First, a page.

The World Health Organization speeds up the efforts to contain the Ebola outbreak in West Africa. During a press conference, Dr Marie Paule Kieny, a WHO assistant director-general, said they expect several hundred thousand vaccines to be ready by mid-2015.
Kieny said that “While we hope that the massive response, which has been put in place will have an impact on the epidemic, it is still prudent to prepare to have as much vaccine available as possible, if they are proven effective.
“And even if the epidemic would be already receding by the time we have vaccine available, the modelling seems to say vaccine may still have an impact on controlling the epidemic,” she added.
Two experimental vaccines are going through clinical trials. The Canadian National Microbiology Laboratory in Winnipeg developed rVSV. A batch of 800 vials has been sent for extended trials in Switzerland. GlaxoSmithKline developed ChAd3, a second promising candidate for ending the worst Ebola outbreak. GSK’s product now undergoes a trial phase in Mali, the US and the UK.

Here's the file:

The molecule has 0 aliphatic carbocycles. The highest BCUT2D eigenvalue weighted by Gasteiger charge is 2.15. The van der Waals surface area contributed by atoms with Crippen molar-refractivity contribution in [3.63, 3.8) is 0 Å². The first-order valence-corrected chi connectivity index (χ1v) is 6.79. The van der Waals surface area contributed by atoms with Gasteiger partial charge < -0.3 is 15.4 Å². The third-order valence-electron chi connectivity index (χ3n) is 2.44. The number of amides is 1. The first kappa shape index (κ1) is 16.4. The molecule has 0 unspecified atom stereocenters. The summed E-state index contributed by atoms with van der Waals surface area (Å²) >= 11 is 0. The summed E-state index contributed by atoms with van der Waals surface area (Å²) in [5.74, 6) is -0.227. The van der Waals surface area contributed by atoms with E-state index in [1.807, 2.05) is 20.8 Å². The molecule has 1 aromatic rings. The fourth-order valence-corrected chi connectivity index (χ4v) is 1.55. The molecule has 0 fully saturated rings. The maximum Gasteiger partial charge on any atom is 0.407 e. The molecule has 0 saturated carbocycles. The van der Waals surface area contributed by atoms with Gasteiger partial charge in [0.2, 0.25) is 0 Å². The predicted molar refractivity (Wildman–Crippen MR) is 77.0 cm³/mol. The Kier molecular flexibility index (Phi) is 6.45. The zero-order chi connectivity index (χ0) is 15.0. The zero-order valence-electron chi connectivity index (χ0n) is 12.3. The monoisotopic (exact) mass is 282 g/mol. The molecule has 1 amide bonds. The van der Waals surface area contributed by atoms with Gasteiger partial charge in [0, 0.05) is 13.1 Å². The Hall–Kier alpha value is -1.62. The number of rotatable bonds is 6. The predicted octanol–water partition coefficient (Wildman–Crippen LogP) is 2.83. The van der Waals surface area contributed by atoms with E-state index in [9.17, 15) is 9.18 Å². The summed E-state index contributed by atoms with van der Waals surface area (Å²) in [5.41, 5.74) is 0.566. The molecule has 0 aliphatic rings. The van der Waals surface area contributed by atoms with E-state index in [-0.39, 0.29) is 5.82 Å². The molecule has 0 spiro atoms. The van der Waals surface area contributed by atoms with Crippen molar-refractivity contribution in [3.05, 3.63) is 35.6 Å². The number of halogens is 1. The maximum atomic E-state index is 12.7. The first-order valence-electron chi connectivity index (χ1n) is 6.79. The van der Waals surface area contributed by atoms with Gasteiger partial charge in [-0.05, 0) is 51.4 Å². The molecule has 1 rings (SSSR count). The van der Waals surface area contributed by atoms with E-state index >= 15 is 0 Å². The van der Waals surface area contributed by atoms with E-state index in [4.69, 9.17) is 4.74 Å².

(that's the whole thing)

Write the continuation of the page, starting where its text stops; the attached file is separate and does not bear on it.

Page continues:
The first results of the trials that are going at unprecedented pace are expected in December.
Fortunately, other five vaccines are in the final pre-trial stage. One of them is produced by Johnson&Johnson and will enter the trial phase in January 2015.
Trials are highly important to establish the right dosage needed to fight the disease. During the extended trials, health care workers will be the first to receive the vaccine, once the initial stages demonstrate reliable results.
The fight against Ebola shed light on other important aspects regarding the health care infrastructure. Medical care is extremely expensive, but the WHO announced that the pharma companies will deliver an affordable Ebola vaccine. World Bank and Doctors Without Borders will financially back the efforts.
More than 4,800 people infected with the Ebola virus have died so far. There are at least 18 recorded cases of people infected with the virus during this year’s outbreak in the US and Europe. Four of them died, ten already recovered and four are still being treated.
Craig Spencer, 33, a doctor who treated Ebola patients and returned from Guinea to New York has tested positive for the virus on Thursday. The doctor reported fever and now the authorities are trying to retrace every step he took in the city.